Re: Trigonometric Equation

My strategy would be to reduce to a single trig function. First, so that . Similarly, . So this equation says

"Clear the fractions" by multiplying through by :

Let y= sin(x) so this becomes

We can write this as

and squaring both sides gives a sixth degree polynomial in y.

Re: Trigonometric Equation

Thanks a lot for your help! It's much appreciated.

I think you may have made two small errors (either that or I misunderstood something)

I think (8y^{2}+6)√(1-y^{2})

should rightly be (8y^{2}-6)√(1-y^{2})

and you also dropped the 2 from 3y(1-2y^{3}) at the end. Unless I made some mistake.

In any case doing things the way you showed me I ended up with

16sin^{6}x-88sin^{4}x+105sin^{2}x-36

which I then factored and got 3 facts, 2 of which were the same, and one of which was impossible (sin(x)=±2 when simplified)

In any case the final answer, if I didn't mess up somewhere along the way, is x=pi/3, 2pi/3, or 4pi/3 in the given interval.

Thanks a lot for your help, I don't know if I ever would have found the answer without you.

Oh and sorry, for some reason I am heaving trouble with latex all of a sudden. I'll look into that later though.

Re: Trigonometric Equation

Could you check that you've copied the equation correctly ?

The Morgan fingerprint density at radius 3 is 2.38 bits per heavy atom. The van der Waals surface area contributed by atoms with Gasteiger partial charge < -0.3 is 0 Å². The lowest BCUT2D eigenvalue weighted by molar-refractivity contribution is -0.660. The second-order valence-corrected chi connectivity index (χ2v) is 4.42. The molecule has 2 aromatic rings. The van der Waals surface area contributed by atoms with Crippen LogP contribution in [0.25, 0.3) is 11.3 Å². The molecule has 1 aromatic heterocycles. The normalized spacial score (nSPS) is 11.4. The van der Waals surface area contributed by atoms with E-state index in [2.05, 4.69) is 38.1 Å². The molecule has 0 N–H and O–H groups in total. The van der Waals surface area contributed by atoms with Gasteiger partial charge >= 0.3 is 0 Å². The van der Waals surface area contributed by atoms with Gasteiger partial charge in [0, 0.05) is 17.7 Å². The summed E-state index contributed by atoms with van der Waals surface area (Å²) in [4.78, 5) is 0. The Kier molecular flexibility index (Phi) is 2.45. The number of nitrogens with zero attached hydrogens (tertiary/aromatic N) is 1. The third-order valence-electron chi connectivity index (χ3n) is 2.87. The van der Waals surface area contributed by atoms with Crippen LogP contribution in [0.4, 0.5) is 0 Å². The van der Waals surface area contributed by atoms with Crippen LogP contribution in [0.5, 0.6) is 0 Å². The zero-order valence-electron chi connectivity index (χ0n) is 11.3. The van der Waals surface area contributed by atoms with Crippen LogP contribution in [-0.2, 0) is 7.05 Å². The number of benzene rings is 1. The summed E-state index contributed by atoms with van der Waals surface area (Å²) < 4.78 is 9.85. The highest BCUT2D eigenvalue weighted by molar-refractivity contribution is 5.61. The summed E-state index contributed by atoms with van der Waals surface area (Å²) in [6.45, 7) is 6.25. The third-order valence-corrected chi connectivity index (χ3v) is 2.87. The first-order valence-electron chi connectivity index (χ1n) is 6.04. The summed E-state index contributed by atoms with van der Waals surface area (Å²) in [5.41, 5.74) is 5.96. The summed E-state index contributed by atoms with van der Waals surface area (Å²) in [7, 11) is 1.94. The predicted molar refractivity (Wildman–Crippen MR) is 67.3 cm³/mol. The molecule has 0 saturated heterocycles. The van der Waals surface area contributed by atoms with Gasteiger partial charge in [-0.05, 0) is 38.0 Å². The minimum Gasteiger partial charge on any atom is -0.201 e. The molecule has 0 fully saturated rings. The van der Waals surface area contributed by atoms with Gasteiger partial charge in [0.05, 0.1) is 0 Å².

If that second term were I think it drops out quite nicely.

Re: Trigonometric Equation

I did indeed copy it correctly. The question from a practice exam for my universities entrance exam and I think it not dropping out nicely is expressly their purpose unfortunately.

Re: Trigonometric Equation

Quote:

Originally Posted by

**DCB** Thanks a lot for your help! It's much appreciated.

I think you may have made two small errors (either that or I misunderstood something)

I think (8y^{2}+6)√(1-y^{2})

should rightly be (8y^{2}-6)√(1-y^{2})

and you also dropped the 2 from 3y(1-2y^{3}) at the end. Unless I made some mistake.

In any case doing things the way you showed me I ended up with

16sin^{6}x-88sin^{4}x+105sin^{2}x-36

which I then factored and got 3 facts, 2 of which were the same, and one of which was impossible (sin(x)=±2 when simplified)

In any case the final answer, if I didn't mess up somewhere along the way, is x=pi/3, 2pi/3, or 4pi/3 in the given interval.

Thanks a lot for your help, I don't know if I ever would have found the answer without you.

Oh and sorry, for some reason I am heaving trouble with latex all of a sudden. I'll look into that later though.

Just for information Mathematica is showing an additional solution in this interval at

Re: Trigonometric Equation

Really? Any idea how I could go abut finding that answer? And also unless I am mistaken isn't that the golden ratio?

1 Attachment(s)

Re: Trigonometric Equation

Re: Trigonometric Equation

It certainly is. Nice catch.

Interesting. Ibdutt's cubic is also showing 4 solutions including which turns out to be equal to the golden ratio solution but in a nicer form.